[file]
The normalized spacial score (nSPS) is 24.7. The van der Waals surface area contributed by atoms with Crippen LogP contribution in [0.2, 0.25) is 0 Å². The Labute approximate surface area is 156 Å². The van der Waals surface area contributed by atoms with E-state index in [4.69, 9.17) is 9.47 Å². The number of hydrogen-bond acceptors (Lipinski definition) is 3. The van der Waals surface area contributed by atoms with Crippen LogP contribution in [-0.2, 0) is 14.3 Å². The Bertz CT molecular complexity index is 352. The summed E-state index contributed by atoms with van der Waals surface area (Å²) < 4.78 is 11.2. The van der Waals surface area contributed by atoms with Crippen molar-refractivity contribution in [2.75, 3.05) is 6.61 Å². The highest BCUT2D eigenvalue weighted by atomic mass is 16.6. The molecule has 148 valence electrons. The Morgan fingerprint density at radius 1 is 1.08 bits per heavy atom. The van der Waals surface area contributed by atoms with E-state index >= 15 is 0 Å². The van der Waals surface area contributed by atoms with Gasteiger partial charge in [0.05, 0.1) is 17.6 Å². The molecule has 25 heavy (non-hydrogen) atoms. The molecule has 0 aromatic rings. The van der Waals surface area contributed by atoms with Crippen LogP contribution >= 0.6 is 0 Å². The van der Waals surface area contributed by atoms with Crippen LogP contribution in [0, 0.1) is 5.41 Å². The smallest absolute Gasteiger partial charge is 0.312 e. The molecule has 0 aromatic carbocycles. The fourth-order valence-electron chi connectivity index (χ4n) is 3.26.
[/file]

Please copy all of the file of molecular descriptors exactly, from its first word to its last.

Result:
The normalized spacial score (nSPS) is 24.7. The van der Waals surface area contributed by atoms with Crippen LogP contribution in [0.2, 0.25) is 0 Å². The Labute approximate surface area is 156 Å². The van der Waals surface area contributed by atoms with E-state index in [4.69, 9.17) is 9.47 Å². The number of hydrogen-bond acceptors (Lipinski definition) is 3. The van der Waals surface area contributed by atoms with Crippen LogP contribution in [-0.2, 0) is 14.3 Å². The Bertz CT molecular complexity index is 352. The summed E-state index contributed by atoms with van der Waals surface area (Å²) < 4.78 is 11.2. The van der Waals surface area contributed by atoms with Crippen molar-refractivity contribution in [2.75, 3.05) is 6.61 Å². The highest BCUT2D eigenvalue weighted by atomic mass is 16.6. The molecule has 148 valence electrons. The Morgan fingerprint density at radius 1 is 1.08 bits per heavy atom. The van der Waals surface area contributed by atoms with E-state index >= 15 is 0 Å². The van der Waals surface area contributed by atoms with Gasteiger partial charge in [0.05, 0.1) is 17.6 Å². The molecule has 25 heavy (non-hydrogen) atoms. The molecule has 0 aromatic rings. The van der Waals surface area contributed by atoms with Crippen LogP contribution >= 0.6 is 0 Å². The van der Waals surface area contributed by atoms with Crippen LogP contribution in [0, 0.1) is 5.41 Å². The smallest absolute Gasteiger partial charge is 0.312 e. The molecule has 0 aromatic carbocycles. The fourth-order valence-electron chi connectivity index (χ4n) is 3.26.